Tokyobling's Blog

Kyoto Jidai Matsuri – Colorful Costumes

Posted in Japanese Traditions, People, Places by tokyobling on June 29, 2013

It’s just a few more months until the colorful Jidai Matsuri, the festival of the ages, hits Kyoto, and then a little later Tokyo. I took these photos last year, and I especially liked the men in the blue costumes, representing warriors from the Yamanashi Clan of present day Gunma and Tottori prefectures. The tall halberd carried by the man in the last photo is a naginata, one of the traditional weapons of Japan. These days it is a modern sport mostly practiced by women. I have never seen it performed live but there are sometimes very impressive show fights on TV where one woman with a long naginata blade incapacitates two or more sword fighters on her own! And of course, the little kids put up a great show, this parade lasted the better part of a day, winding its way through central Kyoto. The sunlight was harsh that day so I walked in front of them until about midpoint until I found a spot with a proper shadow to even out the light a little.

All of these costumes are historical representation, more or less faithful to how the originals looked back in old days. Isn’t it interesting how even the most average looking old man looks warrior-like in these costumes?

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3 Responses

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  1. thiathiachan said, on June 29, 2013 at 9:17 am

    Reblogged this on My Lovely Life.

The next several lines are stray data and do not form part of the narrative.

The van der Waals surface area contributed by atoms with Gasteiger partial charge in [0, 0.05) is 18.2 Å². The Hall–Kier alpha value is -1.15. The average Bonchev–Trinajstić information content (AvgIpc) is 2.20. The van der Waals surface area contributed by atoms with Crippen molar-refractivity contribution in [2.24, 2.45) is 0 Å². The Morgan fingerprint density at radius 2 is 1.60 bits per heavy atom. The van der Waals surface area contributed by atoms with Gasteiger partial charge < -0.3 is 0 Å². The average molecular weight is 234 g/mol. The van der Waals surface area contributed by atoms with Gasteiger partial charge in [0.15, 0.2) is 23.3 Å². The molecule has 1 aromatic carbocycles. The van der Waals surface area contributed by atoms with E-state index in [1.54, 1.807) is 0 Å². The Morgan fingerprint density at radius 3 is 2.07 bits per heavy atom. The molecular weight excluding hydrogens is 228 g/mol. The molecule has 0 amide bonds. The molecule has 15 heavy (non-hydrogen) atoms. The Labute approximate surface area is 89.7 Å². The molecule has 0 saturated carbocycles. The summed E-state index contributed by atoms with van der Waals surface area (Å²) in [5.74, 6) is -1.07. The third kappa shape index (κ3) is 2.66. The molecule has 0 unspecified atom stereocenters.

Like

  2. yoshizen said, on June 29, 2013 at 10:19 am

    As your photography are capturing all the details so clear, they are really thought provoking.
    Jidai mean simply old era, hence it spread from Heian Aristocratic era to Shogun Samurai era,
    (still, an archer on the hose, looks Kamakura era or even before though) —– what impressed me
    most was that the craftsman still keep making those regalia and supplying them, enabling such
    festive demonstration now. = what a rich culture. Which made me to proud to belong.
    Thank you Tokyobling to work hard to record and show them to us.
    —– By the way, how did you know those blue warriors from Gunma and Tottori,
    even though they looks the same ?

    Like

    • tokyobling said, on July 20, 2013 at 2:29 am

      Thank you for the kind comment! It sure is a rich culture. I am happy, for my own sake as well, that they keep it alive. So many countries have discarded most of their own culture for the sake of modernity.

      By the clan markings on their banners and uniforms! I might be mistaken but they seem to belong to the army of a famous lord of old Gunma and Tottori. (^-^;)

      Like


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